Primary Source: Miantonomo, A Naragansett Plea for Unity (1642)

European Exploration, Perception of the Other, and the Columbian Exchange 

How did the Columbian exchange link worlds?

Miantonomo was a Narragansett chief who pled to his fellow tribal leaders in New England to unite against the English colonists and drive them out. In the excerpt below his complaint highlights the differences in English animals and farming techniques that Miantonomo feels have destroyed the native lands.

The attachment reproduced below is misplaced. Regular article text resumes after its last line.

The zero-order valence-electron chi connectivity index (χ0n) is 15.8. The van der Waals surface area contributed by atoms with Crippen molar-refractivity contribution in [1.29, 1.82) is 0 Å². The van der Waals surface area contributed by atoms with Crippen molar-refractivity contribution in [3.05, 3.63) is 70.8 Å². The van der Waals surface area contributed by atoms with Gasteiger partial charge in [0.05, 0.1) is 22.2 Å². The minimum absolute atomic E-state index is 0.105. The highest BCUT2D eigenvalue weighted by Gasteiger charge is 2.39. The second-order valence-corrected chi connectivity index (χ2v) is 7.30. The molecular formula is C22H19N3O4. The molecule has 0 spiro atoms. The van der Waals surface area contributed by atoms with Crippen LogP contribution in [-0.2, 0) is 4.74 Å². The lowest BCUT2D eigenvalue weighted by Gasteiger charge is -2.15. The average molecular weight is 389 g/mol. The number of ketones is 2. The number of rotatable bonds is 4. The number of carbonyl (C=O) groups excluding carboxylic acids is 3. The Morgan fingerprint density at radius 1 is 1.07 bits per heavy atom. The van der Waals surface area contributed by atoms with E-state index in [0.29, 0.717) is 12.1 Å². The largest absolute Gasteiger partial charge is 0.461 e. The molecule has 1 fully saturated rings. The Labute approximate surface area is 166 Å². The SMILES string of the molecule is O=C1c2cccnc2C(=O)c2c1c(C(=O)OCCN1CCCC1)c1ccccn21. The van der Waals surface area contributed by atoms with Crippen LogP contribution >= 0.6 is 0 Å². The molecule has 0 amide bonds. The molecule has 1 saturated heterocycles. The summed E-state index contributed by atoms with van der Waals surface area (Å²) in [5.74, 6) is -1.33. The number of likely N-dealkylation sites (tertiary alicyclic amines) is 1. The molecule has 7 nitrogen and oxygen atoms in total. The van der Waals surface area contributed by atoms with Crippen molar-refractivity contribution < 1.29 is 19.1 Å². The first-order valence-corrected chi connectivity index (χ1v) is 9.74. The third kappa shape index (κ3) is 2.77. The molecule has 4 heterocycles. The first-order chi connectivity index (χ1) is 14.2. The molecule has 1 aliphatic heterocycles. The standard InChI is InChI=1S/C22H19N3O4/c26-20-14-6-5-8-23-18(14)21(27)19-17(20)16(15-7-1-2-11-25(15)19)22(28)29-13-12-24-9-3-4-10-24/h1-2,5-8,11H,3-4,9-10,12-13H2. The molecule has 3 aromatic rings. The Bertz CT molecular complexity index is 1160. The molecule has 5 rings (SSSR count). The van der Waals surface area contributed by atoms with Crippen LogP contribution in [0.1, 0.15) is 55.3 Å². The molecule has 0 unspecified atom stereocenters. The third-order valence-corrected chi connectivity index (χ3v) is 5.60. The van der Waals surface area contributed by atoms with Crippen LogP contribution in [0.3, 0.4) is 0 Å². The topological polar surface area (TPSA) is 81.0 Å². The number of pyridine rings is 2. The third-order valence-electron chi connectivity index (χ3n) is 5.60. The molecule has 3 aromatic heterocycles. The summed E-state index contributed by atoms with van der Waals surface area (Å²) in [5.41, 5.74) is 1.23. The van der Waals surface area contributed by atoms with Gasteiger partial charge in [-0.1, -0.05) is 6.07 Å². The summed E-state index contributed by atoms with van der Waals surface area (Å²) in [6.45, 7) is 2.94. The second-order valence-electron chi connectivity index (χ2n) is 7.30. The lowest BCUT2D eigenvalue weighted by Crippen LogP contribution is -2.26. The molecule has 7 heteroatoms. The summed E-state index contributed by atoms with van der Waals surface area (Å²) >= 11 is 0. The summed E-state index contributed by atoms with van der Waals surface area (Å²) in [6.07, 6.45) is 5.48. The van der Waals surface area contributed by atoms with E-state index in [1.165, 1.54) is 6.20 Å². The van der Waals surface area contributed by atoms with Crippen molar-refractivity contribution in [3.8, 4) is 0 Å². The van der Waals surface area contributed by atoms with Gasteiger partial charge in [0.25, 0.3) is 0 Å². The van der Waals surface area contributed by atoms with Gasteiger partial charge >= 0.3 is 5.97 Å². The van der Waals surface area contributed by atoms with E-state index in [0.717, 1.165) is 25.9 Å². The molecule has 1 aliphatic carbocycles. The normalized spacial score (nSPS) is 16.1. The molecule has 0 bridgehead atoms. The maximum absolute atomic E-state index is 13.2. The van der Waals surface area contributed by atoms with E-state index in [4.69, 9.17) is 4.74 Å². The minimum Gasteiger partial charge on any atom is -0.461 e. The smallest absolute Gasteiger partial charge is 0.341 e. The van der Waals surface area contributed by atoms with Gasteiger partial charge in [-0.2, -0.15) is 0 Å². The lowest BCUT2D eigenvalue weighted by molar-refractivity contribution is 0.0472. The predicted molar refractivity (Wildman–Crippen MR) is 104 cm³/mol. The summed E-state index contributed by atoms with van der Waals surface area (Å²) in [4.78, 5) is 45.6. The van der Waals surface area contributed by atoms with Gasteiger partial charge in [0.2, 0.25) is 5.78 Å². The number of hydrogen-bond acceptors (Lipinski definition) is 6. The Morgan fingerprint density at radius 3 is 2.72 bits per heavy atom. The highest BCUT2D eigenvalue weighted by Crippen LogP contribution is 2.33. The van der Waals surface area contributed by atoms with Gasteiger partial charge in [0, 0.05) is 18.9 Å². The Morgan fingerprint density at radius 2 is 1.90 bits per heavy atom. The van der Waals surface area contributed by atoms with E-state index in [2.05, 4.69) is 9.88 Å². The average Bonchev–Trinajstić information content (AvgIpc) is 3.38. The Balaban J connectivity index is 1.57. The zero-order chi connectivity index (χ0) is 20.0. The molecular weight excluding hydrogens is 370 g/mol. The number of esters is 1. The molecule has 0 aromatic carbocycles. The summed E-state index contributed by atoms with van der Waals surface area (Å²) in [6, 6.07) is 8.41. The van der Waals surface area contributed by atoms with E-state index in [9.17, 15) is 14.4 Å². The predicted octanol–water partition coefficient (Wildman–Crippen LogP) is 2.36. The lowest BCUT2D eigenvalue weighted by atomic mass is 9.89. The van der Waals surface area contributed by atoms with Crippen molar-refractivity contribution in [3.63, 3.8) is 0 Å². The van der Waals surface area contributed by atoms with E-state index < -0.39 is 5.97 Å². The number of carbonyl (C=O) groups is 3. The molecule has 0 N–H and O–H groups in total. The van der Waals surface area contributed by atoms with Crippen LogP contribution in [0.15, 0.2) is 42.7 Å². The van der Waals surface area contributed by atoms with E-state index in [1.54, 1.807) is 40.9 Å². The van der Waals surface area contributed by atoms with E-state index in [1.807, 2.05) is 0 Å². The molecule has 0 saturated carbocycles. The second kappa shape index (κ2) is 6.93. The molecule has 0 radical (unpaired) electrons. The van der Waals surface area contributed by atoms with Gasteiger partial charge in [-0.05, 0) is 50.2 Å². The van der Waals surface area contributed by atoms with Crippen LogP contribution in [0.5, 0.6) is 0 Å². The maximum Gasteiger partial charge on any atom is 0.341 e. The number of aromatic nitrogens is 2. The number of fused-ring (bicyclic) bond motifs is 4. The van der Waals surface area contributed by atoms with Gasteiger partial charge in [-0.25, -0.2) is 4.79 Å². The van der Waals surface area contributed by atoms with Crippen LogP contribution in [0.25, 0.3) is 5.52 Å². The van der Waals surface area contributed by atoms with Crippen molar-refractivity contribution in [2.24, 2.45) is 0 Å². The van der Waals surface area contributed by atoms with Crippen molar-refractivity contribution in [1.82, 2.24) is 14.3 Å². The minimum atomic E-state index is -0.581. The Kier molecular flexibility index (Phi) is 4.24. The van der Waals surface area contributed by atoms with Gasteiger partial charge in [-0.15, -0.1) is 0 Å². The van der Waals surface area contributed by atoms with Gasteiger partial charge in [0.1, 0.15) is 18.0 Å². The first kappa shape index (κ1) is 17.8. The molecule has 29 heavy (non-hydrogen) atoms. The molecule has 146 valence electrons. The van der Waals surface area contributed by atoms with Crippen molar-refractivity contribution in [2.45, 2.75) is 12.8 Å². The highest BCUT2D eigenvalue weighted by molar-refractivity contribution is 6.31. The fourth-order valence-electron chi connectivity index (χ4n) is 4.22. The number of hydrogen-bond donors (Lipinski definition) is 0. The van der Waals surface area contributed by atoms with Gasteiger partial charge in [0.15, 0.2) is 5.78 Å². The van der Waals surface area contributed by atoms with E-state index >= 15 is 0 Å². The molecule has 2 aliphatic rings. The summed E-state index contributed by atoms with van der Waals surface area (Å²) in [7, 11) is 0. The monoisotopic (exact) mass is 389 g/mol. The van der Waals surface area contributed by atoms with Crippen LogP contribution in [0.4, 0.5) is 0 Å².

Brothers, we must be as one as the English are, or we shall all be destroyed. You know our fathers had plenty of deer and skins and our plains were full of game and turkeys, and our coves and rivers were full of fish. But, brothers, since these Englishmen have seized our country, they have cut down the grass with scythes, and the trees with axes. Their cows and horses eat up the grass, and their hogs spoil our bed of clams; and finally we shall all starve to death; therefore, stand not in your own light, I ask you, but resolve to act like men. All the sachems both to the east and the west have joined with us, and we are resolved to fall upon them at a day appointed, and therefore I come secretly to you, cause you can persuade your Indians to do what you will.

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